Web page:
I flew back from a conference last week sitting next to a man who was flying to Boston, so that he could drive to Springfield to bury his sister. He told me this as matter-of-factly as if he were telling me about his business, a deal he had just closed, or his favorite hobby. And then he broke down and started to cry.
It had been a long but peaceful trip. The man, whose name I never got, had been very quiet throughout the trip, hadn’t read anything, and seemed to doze for a bit from time to time. He was a very considerate neighbor who kept to himself. But as we were close to landing, he relayed the brief story of his trip. His sister had died and he was going home to bury her.
I touched the man’s shoulder as though he were my father (he could’ve been my grandfather by age). I felt so keenly for him and his loss, and I don’t know. The human experience, where loss is universal, and the sadness and awkwardness that accompanies it… also universal.
I fell silent. I wanted to ask questions, to show my interest and my curiosity, but I couldn’t — I didn’t want to intrude. I didn’t know how he felt about it. He continued on in the silence between us and told me had lived in Texas nearly all of his life. This was the first time he was back up to Boston in decades. I felt especially bad that he seemed to move away from his family, and that he lost touch with them, as it must have resonated on some level with me and my family, too.
And in that respect, I suspect that I’m not unlike many, many people. People who want to say things to their family, their loved ones, but keep waiting until it’s too late, until they’re dead and buried, and then whisper those words while praying over them: “I loved you once” “I wish I had spoken to you more” “I’m sorry we never made up after that fight.”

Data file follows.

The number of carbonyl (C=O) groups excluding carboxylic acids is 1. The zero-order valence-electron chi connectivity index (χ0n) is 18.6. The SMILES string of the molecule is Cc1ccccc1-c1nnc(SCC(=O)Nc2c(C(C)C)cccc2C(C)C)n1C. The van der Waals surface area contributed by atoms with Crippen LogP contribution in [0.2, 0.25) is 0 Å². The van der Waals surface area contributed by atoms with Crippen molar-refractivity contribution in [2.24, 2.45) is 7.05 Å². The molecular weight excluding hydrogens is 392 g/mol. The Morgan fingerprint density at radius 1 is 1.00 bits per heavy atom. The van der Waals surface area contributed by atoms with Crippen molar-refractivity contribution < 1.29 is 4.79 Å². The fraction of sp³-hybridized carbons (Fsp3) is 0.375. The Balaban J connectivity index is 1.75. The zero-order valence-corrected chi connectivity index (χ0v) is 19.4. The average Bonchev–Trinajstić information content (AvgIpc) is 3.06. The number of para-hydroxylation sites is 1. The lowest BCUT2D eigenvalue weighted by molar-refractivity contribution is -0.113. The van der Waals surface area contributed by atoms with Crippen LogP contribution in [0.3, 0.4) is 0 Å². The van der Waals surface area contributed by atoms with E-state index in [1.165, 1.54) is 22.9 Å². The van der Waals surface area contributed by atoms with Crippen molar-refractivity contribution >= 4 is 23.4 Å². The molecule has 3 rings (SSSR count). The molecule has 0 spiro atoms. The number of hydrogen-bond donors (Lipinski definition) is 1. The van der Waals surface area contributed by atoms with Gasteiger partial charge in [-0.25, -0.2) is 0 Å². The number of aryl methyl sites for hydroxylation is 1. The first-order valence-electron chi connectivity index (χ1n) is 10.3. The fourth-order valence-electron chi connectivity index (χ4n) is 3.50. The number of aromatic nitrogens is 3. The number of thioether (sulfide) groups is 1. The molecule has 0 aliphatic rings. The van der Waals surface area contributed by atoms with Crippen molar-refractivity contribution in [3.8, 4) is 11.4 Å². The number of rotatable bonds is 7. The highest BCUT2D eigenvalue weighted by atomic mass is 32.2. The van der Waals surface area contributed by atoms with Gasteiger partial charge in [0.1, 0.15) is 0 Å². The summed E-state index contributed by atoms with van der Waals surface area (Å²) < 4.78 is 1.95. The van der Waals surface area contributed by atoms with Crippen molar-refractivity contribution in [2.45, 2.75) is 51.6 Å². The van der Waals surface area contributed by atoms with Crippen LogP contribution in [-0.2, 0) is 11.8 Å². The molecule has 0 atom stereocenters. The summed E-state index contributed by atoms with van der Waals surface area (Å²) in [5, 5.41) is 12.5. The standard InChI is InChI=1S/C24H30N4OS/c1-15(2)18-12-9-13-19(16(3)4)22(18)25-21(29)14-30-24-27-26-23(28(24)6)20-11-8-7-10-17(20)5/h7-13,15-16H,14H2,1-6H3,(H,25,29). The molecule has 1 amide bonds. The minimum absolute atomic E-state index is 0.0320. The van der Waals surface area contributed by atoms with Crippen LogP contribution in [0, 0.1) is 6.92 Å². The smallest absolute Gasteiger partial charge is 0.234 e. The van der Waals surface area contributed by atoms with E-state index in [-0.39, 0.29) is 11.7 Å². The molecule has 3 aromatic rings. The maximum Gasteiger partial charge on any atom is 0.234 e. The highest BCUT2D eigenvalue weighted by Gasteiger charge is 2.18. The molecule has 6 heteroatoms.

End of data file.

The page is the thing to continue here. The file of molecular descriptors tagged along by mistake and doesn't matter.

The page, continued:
I don’t feel that way particularly toward any of my family (in terms of expressing something I can’t say)… And yet, I still felt the loss of that stranger on that plane almost as though it were my own loss. Perhaps it was felt more acutely because of my mom’s sister’s recent death, leaving my mom only the third remaining child (out of 10), and only remaining daughter, in her family. It brings the brevity of human life home.
In that man on the plane, I saw me, the man I will be some day, flying somewhere, to some destination, to attend some funeral of someone that I should’ve kept in touch with better. Such people are like Rorschach inkblot tests in our own lives, because they reflect all of our own suffering and grief and loss. This is not a man from Texas flying home to bury his sister. This is Everyman (and woman), flying some place, to bury some one they left behind.
In that man, I felt my age, my experiences, my years. I saw in his eyes the wisdom that age brings, but also the sorrow such wisdom can carry along with it.
When we deplaned, I wished him well and a safe trip. I knew not what else to say.
He stopped walking, put down his suitcase and shook my hand, “Thank you,” he replied with sincerity and great warmth. It was a handshake I won’t soon forget.
He was only looking for a little compassion that day. And that day, I had only what little to offer him — I just hope it was enough.
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Last reviewed: By John M. Grohol, Psy.D. on 26 Mar 2009
Published on PsychCentral.com. All rights reserved.
Grohol, J. (2009). A Long Journey Home. Psych Central. Retrieved on March 3, 2015, from http://psychcentral.com/blog/archives/2009/03/26/a-long-trip-home-to-die/